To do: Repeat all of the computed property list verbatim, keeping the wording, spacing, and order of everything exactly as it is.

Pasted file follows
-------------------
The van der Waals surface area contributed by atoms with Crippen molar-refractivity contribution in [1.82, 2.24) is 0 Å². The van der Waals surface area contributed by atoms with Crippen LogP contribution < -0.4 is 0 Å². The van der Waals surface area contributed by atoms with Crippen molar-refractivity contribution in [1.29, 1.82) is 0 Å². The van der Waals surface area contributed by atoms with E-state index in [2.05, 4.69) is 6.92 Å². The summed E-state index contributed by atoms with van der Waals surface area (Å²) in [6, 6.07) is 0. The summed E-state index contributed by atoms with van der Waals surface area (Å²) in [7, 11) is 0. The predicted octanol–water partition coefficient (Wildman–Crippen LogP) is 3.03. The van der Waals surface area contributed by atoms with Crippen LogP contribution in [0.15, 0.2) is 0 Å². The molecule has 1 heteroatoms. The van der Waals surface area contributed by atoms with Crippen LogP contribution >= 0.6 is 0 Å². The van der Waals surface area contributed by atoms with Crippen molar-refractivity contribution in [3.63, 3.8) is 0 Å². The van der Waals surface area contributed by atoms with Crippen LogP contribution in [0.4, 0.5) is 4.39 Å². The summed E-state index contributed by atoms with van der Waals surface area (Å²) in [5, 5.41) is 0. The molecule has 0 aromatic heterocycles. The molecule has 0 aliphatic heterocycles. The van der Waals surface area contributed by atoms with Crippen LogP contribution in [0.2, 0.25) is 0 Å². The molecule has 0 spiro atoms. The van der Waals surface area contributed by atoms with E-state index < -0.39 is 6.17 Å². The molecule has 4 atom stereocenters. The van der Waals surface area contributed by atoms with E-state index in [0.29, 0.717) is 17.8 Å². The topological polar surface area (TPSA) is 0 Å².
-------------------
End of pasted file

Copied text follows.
The van der Waals surface area contributed by atoms with Crippen molar-refractivity contribution in [1.82, 2.24) is 0 Å². The van der Waals surface area contributed by atoms with Crippen LogP contribution < -0.4 is 0 Å². The van der Waals surface area contributed by atoms with Crippen molar-refractivity contribution in [1.29, 1.82) is 0 Å². The van der Waals surface area contributed by atoms with E-state index in [2.05, 4.69) is 6.92 Å². The summed E-state index contributed by atoms with van der Waals surface area (Å²) in [6, 6.07) is 0. The summed E-state index contributed by atoms with van der Waals surface area (Å²) in [7, 11) is 0. The predicted octanol–water partition coefficient (Wildman–Crippen LogP) is 3.03. The van der Waals surface area contributed by atoms with Crippen LogP contribution in [0.15, 0.2) is 0 Å². The molecule has 1 heteroatoms. The van der Waals surface area contributed by atoms with Crippen LogP contribution >= 0.6 is 0 Å². The van der Waals surface area contributed by atoms with Crippen molar-refractivity contribution in [3.63, 3.8) is 0 Å². The van der Waals surface area contributed by atoms with Crippen LogP contribution in [0.4, 0.5) is 4.39 Å². The summed E-state index contributed by atoms with van der Waals surface area (Å²) in [5, 5.41) is 0. The molecule has 0 aromatic heterocycles. The molecule has 0 aliphatic heterocycles. The van der Waals surface area contributed by atoms with Crippen LogP contribution in [0.2, 0.25) is 0 Å². The molecule has 0 spiro atoms. The van der Waals surface area contributed by atoms with E-state index < -0.39 is 6.17 Å². The molecule has 4 atom stereocenters. The van der Waals surface area contributed by atoms with E-state index in [0.29, 0.717) is 17.8 Å². The topological polar surface area (TPSA) is 0 Å².